Unilever is correct to Make a Break From Laundry

Unilever is correct to Make a Break From Laundry

Unilever is correct to Make a Break From Laundry
Unilever's decision to sell its North American laundry care business and focus instead on growing its core brands is a smart one, experts say.

The Anglo-Dutch consumer packaged goods giant
this week announced that it has sold its All, Snuggle, Wisk, Surf and Sunlight brands to global private equity firm Vestar Capital Partners for $1.08 billion in cash.

Unilever rep Anita Larsen said that while the decision was a tough one, the move was necessary to allow the company to concentrate on expanding its key brands. "We simply did not have the scale here in the North American laundry business to allow us to continue to grow," she conceded.

Dean Hillier, a partner with A.T. Kearney's consumer retail practice, said the acquisition marks a significant step in the company's overall plan to divest itself of "nonstrategic" brands. Unilever's laundry care unit resulted in $1 billion in turnover for the company last year.

On the flip side, some of Unilever's most successful brands include frozen treats like Breyers, which was second only to a private label with $615.2 million in sales last year, per Brandweek's Superbrands 2008 report. Other top performers include Unilever's Dove brand, which grew from a soap-only line to a product category that now ranges from shower gels to deodorants to haircare products. In the shampoo category, for instance, Dove bested P&G's Clairol Herbal Essences with $29.8 million in 2007 sales, per Superbrands.

"If anything, this will help [Unilever] focus [its] attention on where they're more powerful," Hillier said. "The laundry segment in North America is tough. It's loaded with private label and it's become harder for branded folks to really differentiate their products, compete and make money."

Unilever is not the only company to take such measures. In recent years—fueled by a burgeoning recession and tighter ad and marketing dollars—the CPG industry as a whole has seen a shift in brand ownership as private label store brands surged to the forefront. ConAgra, for instance, announced last week that it was
selling its Pemmican beef jerky brand to Brazil-based Marfrig Group, as part of a five-year sales and distribution agreement. Kraft, similarly, relieved itself of lackluster-performing Post cereal line in a deal valued at $1.7 billion with Ralcorp Holdings last November.

"The bigger companies are now looking to shed any brand that isn't the leader in their category. No. 1: thumbs up. No. 2: ditch," said Chris Bragas, CEO of Eastwest Marketing Group, New York, which specializes in strategic planning, advertising and partnership marketing. "It's kind of like what Wal-Mart did with limited shelf space for everything: picking just what flies off the shelves."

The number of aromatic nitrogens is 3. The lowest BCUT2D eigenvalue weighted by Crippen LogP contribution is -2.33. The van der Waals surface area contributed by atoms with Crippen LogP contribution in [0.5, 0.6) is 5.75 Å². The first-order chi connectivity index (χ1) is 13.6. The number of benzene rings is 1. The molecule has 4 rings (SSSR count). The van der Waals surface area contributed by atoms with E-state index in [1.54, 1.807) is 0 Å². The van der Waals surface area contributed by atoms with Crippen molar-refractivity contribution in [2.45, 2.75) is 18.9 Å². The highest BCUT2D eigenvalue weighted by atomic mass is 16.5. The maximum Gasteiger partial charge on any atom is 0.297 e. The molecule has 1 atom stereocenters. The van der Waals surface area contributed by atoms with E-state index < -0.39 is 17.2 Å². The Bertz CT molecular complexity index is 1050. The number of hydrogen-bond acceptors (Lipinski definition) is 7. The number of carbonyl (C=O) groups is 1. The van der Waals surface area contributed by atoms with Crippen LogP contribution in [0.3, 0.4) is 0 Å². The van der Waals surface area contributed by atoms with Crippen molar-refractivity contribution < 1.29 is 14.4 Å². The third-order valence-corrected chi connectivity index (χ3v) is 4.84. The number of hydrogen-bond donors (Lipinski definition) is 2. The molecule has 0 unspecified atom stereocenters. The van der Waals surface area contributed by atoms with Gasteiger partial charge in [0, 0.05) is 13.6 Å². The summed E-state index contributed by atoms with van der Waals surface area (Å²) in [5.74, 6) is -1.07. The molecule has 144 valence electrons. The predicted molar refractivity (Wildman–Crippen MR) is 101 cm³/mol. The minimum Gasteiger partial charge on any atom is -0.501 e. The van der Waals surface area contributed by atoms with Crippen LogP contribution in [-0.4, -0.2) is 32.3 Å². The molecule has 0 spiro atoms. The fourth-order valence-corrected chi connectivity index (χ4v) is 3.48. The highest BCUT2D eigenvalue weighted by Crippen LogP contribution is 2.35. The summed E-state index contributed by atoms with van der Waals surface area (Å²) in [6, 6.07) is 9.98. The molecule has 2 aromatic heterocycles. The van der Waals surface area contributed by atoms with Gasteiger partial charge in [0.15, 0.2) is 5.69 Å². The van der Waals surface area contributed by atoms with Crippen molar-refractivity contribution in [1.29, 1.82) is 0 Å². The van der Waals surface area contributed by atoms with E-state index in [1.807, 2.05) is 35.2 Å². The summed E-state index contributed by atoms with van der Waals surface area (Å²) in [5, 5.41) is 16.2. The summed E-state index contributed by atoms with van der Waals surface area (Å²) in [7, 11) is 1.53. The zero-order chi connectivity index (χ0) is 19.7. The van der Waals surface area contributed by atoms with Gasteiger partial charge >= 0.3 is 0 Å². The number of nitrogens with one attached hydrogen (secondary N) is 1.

Unilever broke the mold somewhat by choosing to get rid of an entire division. While that may seem like a huge loss for the company, the strategy positions Unilever for a greater return on investment, Hillier said.

"A lot of companies look at what we call the 'tail of their product lines' and start cutting from there," he said. "Unilever has been very wise to bundle it and sell off almost the whole category in North America, where the market is very tough, and focus their strengths on where they've got the resources, and we've been encouraging more CPGs to do that."

For Jim Wisner, president of Wisner Marketing Group in Libertyville, Ill., Unilever's quick thinking saves it from being stuck in a no-win situation. That is, if Unilever was to continue in the laundry care space, it would find itself stifled by competitors like P&G on the forefront and private label in the background.

"They're struggling to get ahead of a market leader, but they're getting clobbered on the price side by the increasing effectiveness of store brands," Wisner said.

A slide presentation obtained from Unilever showed that the company saw itself as a leader in categories like ice cream, tea and spreads, but took second place in sectors like laundry and daily haircare. In 2007, ice cream brought in $10.4 billion for the company, savory dressing brought in $19.1 billion, while All detergent only reaped in $228.9 million in sales, per Unilever and IRI data.

P&G, on the other hand, has been able to maintain the upper edge over competitors like Unilever while fighting off private label by continuously seeking innovation in product launches, Wisner said. Earlier this month, for example, P&G announced it was introducing a line of laundry and fabric softeners, called Tide and Downy Total Care, made from beauty care products. Measures like these have made it much more difficult for smaller competitors seeking a larger share of the pie.

"It used to be that you could roll of quite comfortable as a second-place national brand. Not anymore," said Wisner. "The middle is a terrible place to be [in] right now."

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